Laboratory values

As a rule, a blood test is performed once a year to check so-called routine parameters. The aim of this examination is to check the function of organs such as liver, kidney, thyroid gland. In addition, the examination is used before operations, to detect diseases, preventive medical checkups but also to monitor therapy, e.g. by determining the level of medication. Usually the written result of a blood test is difficult for the layperson to understand.

Values in the blood test

There are many different values that can be determined by means of a blood test. Below, the values are divided into main groups and the most important values of this group are then explained.

  • General parameters: including electrolytes, kidney values and lipids
  • Enzymes: especially the liver enzymes but also pancreatic enzymes
  • Coagulation values
  • Small blood count: cells of the blood
  • Large blood count
  • Inflammation factors
  • Blood gas analysis
  • Hormones: including thyroid hormones
  • Medication level
  • Proteins: including antibodies

General parameters

Sodium is a very important salt of our body. It influences the water balance and also plays an important role in nerve conduction. Deviations in the values can lead to cramps.

Decreased values can result from taking diuretics, diarrhoea or increased vomiting. 135-145 mmol/l is the standard value. Potassium and sodium form an important antagonist pair in our body.

While potassium is mainly found inside the cell, sodium can be found outside. A disturbance of the potassium balance can cause life-threatening conditions. Potassium has the important regulatory functions at the heart and nerves.

The consequences of a potassium disorder can be cardiac arrhythmia, muscle cramps or sensory disturbances. The frame values are 3.8-5.2 mmol/l. Calcium is important for blood clotting, as a signal substance and also for bone formation.

Various organs and hormones are involved in the regulation of calcium, such as the small intestine, kidneys, bones and especially the parathyroid gland. A lack of calcium can indicate a functional disorder of the parathyroid glands. An increase in calcium levels can be caused by changes in the parathyroid gland, kidney insufficiency, vitamin D deficiency or bone tumors.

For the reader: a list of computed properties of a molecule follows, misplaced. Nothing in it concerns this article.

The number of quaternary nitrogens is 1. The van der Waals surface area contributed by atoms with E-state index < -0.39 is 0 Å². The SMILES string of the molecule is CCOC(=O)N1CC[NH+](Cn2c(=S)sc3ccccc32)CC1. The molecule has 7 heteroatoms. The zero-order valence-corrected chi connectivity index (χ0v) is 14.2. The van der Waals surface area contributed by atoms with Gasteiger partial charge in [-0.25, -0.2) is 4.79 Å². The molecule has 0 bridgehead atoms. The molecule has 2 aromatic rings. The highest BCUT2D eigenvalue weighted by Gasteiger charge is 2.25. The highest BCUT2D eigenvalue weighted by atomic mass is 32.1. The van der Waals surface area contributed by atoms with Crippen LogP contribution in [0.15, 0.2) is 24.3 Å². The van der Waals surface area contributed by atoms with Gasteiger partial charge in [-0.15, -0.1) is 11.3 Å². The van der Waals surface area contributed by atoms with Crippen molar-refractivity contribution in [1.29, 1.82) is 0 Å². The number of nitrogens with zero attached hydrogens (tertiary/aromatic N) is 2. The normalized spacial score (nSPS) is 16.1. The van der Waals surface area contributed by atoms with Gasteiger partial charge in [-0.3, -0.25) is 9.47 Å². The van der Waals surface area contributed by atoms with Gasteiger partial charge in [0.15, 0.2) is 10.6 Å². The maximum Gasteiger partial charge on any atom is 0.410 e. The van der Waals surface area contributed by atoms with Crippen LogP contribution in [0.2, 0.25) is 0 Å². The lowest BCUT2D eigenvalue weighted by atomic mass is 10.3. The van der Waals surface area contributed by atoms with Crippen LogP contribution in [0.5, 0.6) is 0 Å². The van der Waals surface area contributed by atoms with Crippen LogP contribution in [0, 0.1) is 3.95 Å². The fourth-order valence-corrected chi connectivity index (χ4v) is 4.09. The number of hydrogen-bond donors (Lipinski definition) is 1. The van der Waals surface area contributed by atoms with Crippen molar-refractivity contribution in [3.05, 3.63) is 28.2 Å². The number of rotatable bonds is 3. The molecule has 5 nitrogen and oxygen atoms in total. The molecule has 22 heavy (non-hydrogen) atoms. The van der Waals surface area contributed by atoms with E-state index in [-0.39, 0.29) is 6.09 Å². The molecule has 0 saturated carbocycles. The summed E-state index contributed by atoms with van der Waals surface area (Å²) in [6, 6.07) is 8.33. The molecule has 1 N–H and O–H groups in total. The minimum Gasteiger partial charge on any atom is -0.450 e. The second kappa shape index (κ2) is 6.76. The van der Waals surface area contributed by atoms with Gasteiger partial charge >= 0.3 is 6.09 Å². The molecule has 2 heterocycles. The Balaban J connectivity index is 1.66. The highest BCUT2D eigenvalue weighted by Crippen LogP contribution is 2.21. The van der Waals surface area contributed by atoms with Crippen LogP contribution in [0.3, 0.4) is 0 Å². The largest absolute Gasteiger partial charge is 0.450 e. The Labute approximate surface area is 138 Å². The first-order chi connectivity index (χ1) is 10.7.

Control values are 2.02-2.60 mmol/l in total calcium. Chloride is often routinely tested. There may be indications of a pH-value shift, i.e. acidification or alkalosis (shift in the basic direction).

The standard value is 95-110 mmol/l. Magnesium is used for diagnostic purposes, since elevated values may indicate renal insufficiency. Low values are usually found in cases of malnutrition, misuse of laxatives, or a disturbance in absorption in the intestine or kidney.

The standard value is 0.7-1.0 mmol/l. Phosphate is mainly relevant for humans as a component of the energy carrier ATP. A deficiency can therefore be accompanied by weakness and paralysis and can be due to malnutrition, alcoholism or a vitamin D deficiency.

As with magnesium, an elevated value can be the cause of kidney failure. The value should be 0.84 to 1.45 mmol/l. Urea, uric acid, creatinine as well as creatinine clearance give exclusion about the function of the kidney and its filtration properties.

Urea should be between 20-45 mg/dl and creatinine between 0.8 and 1.2 mg/dl in women and 0.9-1.4 mg/dl in men. Elevated values may be caused by increased protein consumption but may also be an indication of reduced kidney function. LDL (low density lipoprotein) and HDL (high density lipoprotein) are like the names indicate lipoproteins.

They are responsible for the transport of insoluble fats in the blood. From the ratio of LDL and HDL it can be deduced whether there is an increased risk of arteriosclerosis due to increased fat levels in the blood. LDL is seen as a positive factor and HDL as a “bad” lipoprotein. and HDL- high density lipoprotein